Song Liping, president and CEO of the Shenzhen Stock Exchange, has admitted the Chinese securities industry still has a long way to go to meet the demands of the real economy through its gradual transitioning phase. Speaking at the Brokerage Innovation Conference on 8 May 2013, Song admitted the task was becoming urgent.
Within the A-share markets of Shanghai and Shenzhen, the market value of listed companies in cyclical industries – including finance, real estate, petrochemicals, electronics, and machinery – account for 52.6% of the total amount. He contrasted this spectrum with that of the USA, where these kind of sectors represent only a quarter of the index, whereas technology and consumer industries account for nearly 60%.
Nonetheless, these listed companies are the best firms that China has to showcase in the public markets, so Song deduces that general shortcomings in industrial structure and a lack of core competitiveness might therefore be even more prominent in the real economy.
Song pointed to the reforms enacted locally, such as establishment of the OTC market, increased input in mergers and acquisitions, the launch of SME private bonds, and the development of equity pledge financing business. But she said securities firms had to improve their game, specifically by in the field of internal controls and due diligence practices.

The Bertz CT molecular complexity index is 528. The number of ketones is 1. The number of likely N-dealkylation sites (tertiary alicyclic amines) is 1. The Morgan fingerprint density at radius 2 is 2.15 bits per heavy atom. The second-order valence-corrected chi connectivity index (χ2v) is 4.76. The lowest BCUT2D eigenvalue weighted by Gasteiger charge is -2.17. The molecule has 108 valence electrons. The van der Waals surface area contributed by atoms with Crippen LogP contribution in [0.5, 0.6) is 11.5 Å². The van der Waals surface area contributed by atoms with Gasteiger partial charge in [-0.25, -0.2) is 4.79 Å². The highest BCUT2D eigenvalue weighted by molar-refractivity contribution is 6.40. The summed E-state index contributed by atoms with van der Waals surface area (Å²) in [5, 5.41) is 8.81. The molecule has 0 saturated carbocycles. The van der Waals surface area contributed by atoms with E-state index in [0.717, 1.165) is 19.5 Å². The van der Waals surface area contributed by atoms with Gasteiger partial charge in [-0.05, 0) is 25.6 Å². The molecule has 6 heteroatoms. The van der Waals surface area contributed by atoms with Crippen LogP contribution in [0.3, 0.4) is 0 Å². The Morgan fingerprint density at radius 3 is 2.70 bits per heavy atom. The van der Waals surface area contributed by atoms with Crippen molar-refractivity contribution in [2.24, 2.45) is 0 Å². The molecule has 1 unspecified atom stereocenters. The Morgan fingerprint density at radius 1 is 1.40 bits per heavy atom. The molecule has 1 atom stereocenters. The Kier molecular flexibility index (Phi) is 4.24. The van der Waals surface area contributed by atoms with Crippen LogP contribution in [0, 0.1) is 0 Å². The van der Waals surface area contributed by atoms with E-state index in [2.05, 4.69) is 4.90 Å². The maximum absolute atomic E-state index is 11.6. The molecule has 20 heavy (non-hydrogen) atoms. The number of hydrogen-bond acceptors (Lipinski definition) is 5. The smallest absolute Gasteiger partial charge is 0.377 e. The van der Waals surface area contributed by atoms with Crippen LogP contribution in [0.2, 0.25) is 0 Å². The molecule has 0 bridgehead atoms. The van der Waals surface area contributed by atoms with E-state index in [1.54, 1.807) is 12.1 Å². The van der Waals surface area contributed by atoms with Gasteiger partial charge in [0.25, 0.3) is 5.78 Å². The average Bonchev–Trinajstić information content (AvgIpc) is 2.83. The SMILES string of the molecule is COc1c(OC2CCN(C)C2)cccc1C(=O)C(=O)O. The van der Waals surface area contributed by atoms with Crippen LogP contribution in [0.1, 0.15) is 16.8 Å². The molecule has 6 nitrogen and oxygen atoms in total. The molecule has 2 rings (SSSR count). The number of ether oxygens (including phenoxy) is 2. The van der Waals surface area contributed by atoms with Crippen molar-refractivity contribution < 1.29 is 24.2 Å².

“The establishment of the new National SME share transfer system and the OTC market as well as product innovation will be more dependent on the quality of securities companies’ due diligence processes,’ she said. “A lot of work remains to be done to meet the actual demands of enterprises and enable the capital market to better serve the real economy.”
Song pledged to accelerate mergers and acquisitions by listed companies and to improve both the quality of potential issuers and market screening and expand access to capital markets, saying that growth enterprises would not be allowed to fall down at the threshold of the capital markets.
“This requires a range of innovation in institutional arrangement, financial products and platforms. Innovation is a real challenge and its associated risk deserves more attention. If major problems ever occur, market confidence will be lost and client trust will be ruined,” she said. “Furthermore, such scenarios will significantly narrow the development space of securities companies, may negatively affect market reforms and innovation and ruin the opportunity for development in the industry, which would be tantamount to a collective degeneration of the whole industry.”
Song also called for a greater degree of self-regulation within the securities industry, concerning matters such as investor suitability and product innovation, which she accompanied with the ominous warning.
“Without effective self-regulatory mechanism, introduction of rigid administrative supervision would be necessary.”